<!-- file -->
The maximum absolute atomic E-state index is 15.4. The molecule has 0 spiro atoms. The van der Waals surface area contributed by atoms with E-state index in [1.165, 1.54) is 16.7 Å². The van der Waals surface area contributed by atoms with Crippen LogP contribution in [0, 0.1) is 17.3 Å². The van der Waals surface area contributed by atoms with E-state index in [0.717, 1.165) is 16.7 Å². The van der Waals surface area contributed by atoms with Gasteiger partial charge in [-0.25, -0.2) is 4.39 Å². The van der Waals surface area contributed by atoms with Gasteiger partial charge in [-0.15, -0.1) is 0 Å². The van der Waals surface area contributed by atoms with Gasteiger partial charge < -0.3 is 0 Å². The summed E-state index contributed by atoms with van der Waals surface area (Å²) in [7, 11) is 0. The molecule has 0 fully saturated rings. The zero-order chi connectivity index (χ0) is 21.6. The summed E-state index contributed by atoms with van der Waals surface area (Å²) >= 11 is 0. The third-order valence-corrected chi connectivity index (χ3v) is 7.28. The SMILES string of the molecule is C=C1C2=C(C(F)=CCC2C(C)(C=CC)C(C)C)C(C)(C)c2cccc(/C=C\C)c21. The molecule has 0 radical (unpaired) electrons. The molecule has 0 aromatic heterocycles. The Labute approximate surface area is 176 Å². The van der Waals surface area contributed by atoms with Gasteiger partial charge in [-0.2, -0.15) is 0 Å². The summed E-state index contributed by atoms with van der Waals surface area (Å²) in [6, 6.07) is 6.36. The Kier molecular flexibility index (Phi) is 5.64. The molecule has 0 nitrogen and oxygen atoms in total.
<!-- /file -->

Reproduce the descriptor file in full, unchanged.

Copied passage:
The maximum absolute atomic E-state index is 15.4. The molecule has 0 spiro atoms. The van der Waals surface area contributed by atoms with E-state index in [1.165, 1.54) is 16.7 Å². The van der Waals surface area contributed by atoms with Crippen LogP contribution in [0, 0.1) is 17.3 Å². The van der Waals surface area contributed by atoms with E-state index in [0.717, 1.165) is 16.7 Å². The van der Waals surface area contributed by atoms with Gasteiger partial charge in [-0.25, -0.2) is 4.39 Å². The van der Waals surface area contributed by atoms with Gasteiger partial charge in [-0.15, -0.1) is 0 Å². The van der Waals surface area contributed by atoms with Gasteiger partial charge < -0.3 is 0 Å². The summed E-state index contributed by atoms with van der Waals surface area (Å²) in [7, 11) is 0. The molecule has 0 fully saturated rings. The zero-order chi connectivity index (χ0) is 21.6. The summed E-state index contributed by atoms with van der Waals surface area (Å²) >= 11 is 0. The third-order valence-corrected chi connectivity index (χ3v) is 7.28. The SMILES string of the molecule is C=C1C2=C(C(F)=CCC2C(C)(C=CC)C(C)C)C(C)(C)c2cccc(/C=C\C)c21. The molecule has 0 radical (unpaired) electrons. The molecule has 0 aromatic heterocycles. The Labute approximate surface area is 176 Å². The van der Waals surface area contributed by atoms with Gasteiger partial charge in [-0.2, -0.15) is 0 Å². The summed E-state index contributed by atoms with van der Waals surface area (Å²) in [6, 6.07) is 6.36. The Kier molecular flexibility index (Phi) is 5.64. The molecule has 0 nitrogen and oxygen atoms in total.